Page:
In 2017, JK Dobbins proved that he was no ordinary freshman running back when he stepped in for an injured Mike Weber.
Dobbins had the best freshman season an Ohio State running back has ever had, rushing for for 1,403 yards on 194 carries and averaging 7.2 yards per carry.
While splitting carries with Weber last year in his sophomore season, Dobbins rushed for 1,053 yards on 230 attempts, averaging just 4.6 yards per carry.
Disappointed in last season’s performance, Dobbins has made it his goal this spring to get back to his freshman form for the fall.
Sophomore slumps are not uncommon — that’s why the phrase exists, after all. But Dobbins knows that he is capable of much more than what he showed last season.
“Last year was a down year for me,” he said. “Going back and looking at my freshman year, I’m going to be back that way… even better, though, than that year.”
And as for what that freshman form looks like?
“You know, making guys miss super bad, like making them fall, stuff like that,” Dobbins said with a grin on his face.
Dobbins still managed a productive sophomore season splitting carries. Unlike his first two seasons with the Buckeyes, however, he will not be splitting carries with Weber this fall.
He knows he is the lead dog now for the Buckeyes.
Because he was splitting reps, Dobbins was looking for more home run plays as opposed to picking up consistent yards. He wanted to make the most of each series because he knew he would be coming out of the game for the next one. As a result, his game changed and ultimately so did his productivity.
“I mean, it didn’t bother me splitting reps,” Dobbins said. “But you approach the game different I feel like.”
So far this spring — his first spring camp without Weber in the picture — Dobbins said he already feels like he is getting his rhythm back.
“I feel better… I feel like y’all could say [I’m back to] my freshman form,” he said.
But that’s not just because he is the main tailback now.
Most of the Buckeyes who will again be starters in the fall have a lighter workload in the spring. Dobbins has already proven himself and he knows he will be a critical part of Ohio State’s offense in the fall. But he doesn’t want any leniency. He wants the coaches to work him like a freshman again.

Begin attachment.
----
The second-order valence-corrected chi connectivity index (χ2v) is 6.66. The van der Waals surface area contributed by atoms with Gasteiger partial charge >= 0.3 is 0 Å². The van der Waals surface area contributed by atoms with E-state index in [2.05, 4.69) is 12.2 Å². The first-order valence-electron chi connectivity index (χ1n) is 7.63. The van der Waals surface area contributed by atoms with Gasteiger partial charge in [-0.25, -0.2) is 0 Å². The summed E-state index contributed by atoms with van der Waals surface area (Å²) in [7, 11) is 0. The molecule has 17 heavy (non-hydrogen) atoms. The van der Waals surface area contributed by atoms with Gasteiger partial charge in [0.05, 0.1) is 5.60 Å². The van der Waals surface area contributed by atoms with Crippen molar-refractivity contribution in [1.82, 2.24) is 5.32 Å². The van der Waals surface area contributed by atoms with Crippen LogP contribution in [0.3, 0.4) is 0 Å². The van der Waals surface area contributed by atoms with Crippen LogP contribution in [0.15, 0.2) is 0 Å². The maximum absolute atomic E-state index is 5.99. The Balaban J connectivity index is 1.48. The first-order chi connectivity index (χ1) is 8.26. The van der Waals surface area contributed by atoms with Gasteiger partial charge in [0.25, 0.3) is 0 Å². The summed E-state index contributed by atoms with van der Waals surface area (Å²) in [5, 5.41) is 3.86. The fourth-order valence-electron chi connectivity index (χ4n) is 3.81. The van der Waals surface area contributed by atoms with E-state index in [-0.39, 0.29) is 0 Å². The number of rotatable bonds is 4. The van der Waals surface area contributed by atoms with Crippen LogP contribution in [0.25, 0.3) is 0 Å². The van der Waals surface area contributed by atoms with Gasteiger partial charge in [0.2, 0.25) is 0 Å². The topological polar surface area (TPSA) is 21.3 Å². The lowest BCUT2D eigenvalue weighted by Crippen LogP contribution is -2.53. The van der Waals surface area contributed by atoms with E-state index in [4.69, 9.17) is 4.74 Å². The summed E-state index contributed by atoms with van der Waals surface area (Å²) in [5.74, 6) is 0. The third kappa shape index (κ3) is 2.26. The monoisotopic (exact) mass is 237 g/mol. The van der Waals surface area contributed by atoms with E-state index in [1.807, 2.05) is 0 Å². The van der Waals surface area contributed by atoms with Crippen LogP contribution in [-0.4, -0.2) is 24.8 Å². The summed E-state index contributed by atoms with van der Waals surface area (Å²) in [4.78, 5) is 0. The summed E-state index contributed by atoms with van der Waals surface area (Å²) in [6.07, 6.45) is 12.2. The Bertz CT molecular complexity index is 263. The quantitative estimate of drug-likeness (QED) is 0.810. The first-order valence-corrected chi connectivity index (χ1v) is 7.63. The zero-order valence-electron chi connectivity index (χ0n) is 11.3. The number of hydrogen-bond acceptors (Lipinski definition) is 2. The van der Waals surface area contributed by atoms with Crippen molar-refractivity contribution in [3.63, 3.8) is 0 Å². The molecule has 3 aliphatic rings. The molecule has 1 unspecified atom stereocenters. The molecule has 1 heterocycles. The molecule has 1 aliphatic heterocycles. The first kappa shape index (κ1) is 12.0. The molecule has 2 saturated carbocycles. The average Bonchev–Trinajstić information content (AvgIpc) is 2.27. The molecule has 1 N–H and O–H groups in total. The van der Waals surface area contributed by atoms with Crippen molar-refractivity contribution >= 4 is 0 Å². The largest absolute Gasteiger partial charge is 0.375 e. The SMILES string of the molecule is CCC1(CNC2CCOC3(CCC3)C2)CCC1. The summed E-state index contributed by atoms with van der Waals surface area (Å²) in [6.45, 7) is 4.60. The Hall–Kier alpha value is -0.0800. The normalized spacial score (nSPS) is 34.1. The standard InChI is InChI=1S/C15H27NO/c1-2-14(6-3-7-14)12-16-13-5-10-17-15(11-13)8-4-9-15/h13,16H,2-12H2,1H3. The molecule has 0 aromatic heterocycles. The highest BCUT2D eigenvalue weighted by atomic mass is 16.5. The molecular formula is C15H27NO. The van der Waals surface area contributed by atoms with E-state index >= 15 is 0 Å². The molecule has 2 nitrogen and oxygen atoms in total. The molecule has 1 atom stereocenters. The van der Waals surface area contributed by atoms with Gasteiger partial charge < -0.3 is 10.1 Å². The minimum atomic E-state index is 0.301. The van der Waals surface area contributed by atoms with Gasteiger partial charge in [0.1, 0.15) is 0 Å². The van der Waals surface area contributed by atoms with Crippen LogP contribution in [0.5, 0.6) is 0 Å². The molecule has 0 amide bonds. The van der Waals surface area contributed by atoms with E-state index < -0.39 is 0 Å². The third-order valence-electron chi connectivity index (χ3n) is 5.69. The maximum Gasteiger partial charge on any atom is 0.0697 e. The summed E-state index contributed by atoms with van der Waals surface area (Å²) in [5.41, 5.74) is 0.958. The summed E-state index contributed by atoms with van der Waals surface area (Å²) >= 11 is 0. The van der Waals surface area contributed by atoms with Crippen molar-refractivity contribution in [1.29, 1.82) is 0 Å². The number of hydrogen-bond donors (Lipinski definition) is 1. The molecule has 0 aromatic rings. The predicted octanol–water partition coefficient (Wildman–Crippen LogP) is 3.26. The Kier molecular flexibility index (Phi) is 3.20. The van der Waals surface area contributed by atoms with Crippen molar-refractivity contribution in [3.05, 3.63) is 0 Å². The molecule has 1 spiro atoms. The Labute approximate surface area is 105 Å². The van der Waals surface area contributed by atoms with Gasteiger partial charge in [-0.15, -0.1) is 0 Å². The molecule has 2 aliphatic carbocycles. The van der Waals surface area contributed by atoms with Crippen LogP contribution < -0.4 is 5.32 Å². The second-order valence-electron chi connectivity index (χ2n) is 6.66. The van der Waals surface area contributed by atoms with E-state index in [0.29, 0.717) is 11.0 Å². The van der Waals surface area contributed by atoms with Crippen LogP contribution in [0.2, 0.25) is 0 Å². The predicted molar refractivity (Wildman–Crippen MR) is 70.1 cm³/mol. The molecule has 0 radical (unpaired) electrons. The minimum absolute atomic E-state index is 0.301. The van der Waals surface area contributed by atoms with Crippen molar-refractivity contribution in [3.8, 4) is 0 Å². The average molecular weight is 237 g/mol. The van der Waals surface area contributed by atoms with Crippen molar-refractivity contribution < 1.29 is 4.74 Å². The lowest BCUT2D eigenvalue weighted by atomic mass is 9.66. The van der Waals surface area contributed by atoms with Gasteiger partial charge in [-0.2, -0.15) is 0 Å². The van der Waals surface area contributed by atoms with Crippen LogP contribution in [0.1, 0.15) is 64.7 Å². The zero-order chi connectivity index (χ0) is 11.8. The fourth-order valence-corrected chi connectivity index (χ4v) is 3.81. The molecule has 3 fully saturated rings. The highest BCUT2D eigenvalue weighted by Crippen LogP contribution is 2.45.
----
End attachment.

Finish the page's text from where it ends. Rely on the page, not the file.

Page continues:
“A lot of people say I’m going to get a lot of rest, but I don’t want that and I told them I don’t want that,” he said. “I feel like I gotta get better. I can’t get better if I’m resting, I gotta get in there and work on my craft.”
Buckeye head coach Ryan Day calls this “the white-belt mentality.”
“In the martial arts, when you have that white-belt mentality, which is ‘I’m starting over again,’” Day said. “And when you have that mentality like you’re going to kind of start from scratch again then you can really clean up a lot of things. A lot of guys in this position don’t have that mentality, so it’s a credit to him.”
Dobbins is not shying away from the fact that he regressed his sophomore season, especially after a freshman year that set the bar incredibly high. Despite that, this coming season he has the chance to become the first OSU running back since two-time Heisman Trophy winner Archie Griffin to record three 1,000-yard rushing seasons — and the first to do it in his first three seasons on campus.
With his mentality of wanting to get back to his freshman form, the JK Dobbins that already set records at Ohio State is ready to put his name on some more, and in the process reach much loftier heights.